Libraries also archive local history. The names of pioneers and settlers are usually recorded in books and newspapers of the era. Many libraries across the country house those books, papers, and many other resources.

    Library workers champion our youth. They foster creativity and are a wealth of diverse opportunities for growth. Not only do they create projects and inspiration for our youth, but they also create them with enthusiasm! It can be quite infectious. 

    Despite all libraries and their employees provide to their communities, their budgets and salaries continue to shrink. This day brings awareness to this continuing trend. Libraries and their employees continuously utilize the latest technologies to make information, books, and resources more accessible. Their knowledge and ability bring valuable tools directly to communities that might otherwise go without. They also serve every age group, many organizations, and entire communities.


    • Give a shout-out to a library worker you know.
    • Discover all of the resources your library offers.
    • Support your library and its staff.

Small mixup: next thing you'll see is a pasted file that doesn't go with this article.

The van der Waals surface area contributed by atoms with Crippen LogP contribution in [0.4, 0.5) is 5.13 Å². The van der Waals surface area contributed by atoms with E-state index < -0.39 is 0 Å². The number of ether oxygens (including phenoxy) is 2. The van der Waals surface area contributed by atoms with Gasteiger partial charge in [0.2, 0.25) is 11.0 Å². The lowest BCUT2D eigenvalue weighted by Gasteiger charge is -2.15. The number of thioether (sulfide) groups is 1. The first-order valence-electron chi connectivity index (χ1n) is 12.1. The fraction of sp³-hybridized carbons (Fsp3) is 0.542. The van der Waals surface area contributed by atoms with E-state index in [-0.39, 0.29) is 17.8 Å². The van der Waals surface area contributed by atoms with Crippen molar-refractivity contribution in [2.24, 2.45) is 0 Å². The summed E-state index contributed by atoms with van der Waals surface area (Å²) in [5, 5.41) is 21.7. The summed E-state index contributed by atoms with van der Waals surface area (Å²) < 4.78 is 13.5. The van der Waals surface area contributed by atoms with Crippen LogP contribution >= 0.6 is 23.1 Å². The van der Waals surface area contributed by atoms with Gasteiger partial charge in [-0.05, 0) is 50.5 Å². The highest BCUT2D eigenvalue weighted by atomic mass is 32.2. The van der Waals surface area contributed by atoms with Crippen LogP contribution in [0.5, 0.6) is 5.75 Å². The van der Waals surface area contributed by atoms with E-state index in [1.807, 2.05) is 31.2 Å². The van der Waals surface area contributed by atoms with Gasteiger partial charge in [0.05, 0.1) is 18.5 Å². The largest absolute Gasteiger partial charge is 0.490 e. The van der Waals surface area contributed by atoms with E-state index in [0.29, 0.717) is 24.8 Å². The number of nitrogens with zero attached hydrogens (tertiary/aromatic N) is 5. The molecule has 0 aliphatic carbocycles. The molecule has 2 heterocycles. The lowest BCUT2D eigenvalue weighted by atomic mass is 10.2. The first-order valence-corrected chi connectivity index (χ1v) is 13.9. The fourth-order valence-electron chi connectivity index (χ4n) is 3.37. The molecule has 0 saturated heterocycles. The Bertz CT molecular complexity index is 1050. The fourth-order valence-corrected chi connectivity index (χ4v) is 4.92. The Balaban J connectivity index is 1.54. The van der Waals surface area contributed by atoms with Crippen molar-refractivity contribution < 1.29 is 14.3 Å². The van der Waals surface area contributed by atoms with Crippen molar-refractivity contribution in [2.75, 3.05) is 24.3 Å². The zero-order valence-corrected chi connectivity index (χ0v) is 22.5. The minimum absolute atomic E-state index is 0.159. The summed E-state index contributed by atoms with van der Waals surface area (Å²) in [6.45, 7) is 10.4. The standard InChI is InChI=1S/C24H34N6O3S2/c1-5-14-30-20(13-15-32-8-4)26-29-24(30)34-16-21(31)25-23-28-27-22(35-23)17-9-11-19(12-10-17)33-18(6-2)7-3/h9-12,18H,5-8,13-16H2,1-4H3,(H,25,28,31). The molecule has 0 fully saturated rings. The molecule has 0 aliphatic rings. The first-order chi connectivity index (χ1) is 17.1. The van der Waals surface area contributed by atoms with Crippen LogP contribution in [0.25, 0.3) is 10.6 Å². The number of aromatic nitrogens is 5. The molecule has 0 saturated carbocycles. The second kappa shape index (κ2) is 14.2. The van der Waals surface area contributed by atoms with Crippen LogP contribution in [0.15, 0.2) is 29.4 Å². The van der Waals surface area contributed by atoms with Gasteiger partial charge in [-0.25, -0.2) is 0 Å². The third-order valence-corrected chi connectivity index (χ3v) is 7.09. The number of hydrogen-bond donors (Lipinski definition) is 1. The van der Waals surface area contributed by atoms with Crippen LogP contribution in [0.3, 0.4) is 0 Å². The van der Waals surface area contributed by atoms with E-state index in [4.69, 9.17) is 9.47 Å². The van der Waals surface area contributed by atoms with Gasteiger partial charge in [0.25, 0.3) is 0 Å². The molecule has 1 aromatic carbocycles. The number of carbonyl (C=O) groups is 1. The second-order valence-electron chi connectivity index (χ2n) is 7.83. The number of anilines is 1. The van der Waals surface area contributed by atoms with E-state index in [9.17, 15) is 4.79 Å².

• When budget time comes for your city or state, do your part to support your library.
    • Visit your local library.
    • Use #NationalLibraryWorkersDay to post on social media.


    The American Library Association sponsors National Library Workers Day, and it was first celebrated in 2004. It was started as a way to raise support for better benefits and salaries at a time when they had been stagnant for years. The observance continues to promote increased benefits and wages for the services provided by library workers every day.

    Library Workers FAQ

    Q. What kinds of jobs do library workers do?
    A. Depending on the size of a library, there are a variety of jobs to be done. Some library workers are assistants to the librarian while others manage the entire library. A library may also hire an archivist, technician or media specialist. Others may work specifically with youth, developing programs for the children’s area.

    Q. Do libraries offer internships?
    A. Yes. Many libraries offer internships to those interested in library sciences. It’s a terrific way to develop the tools to be a skilled librarian.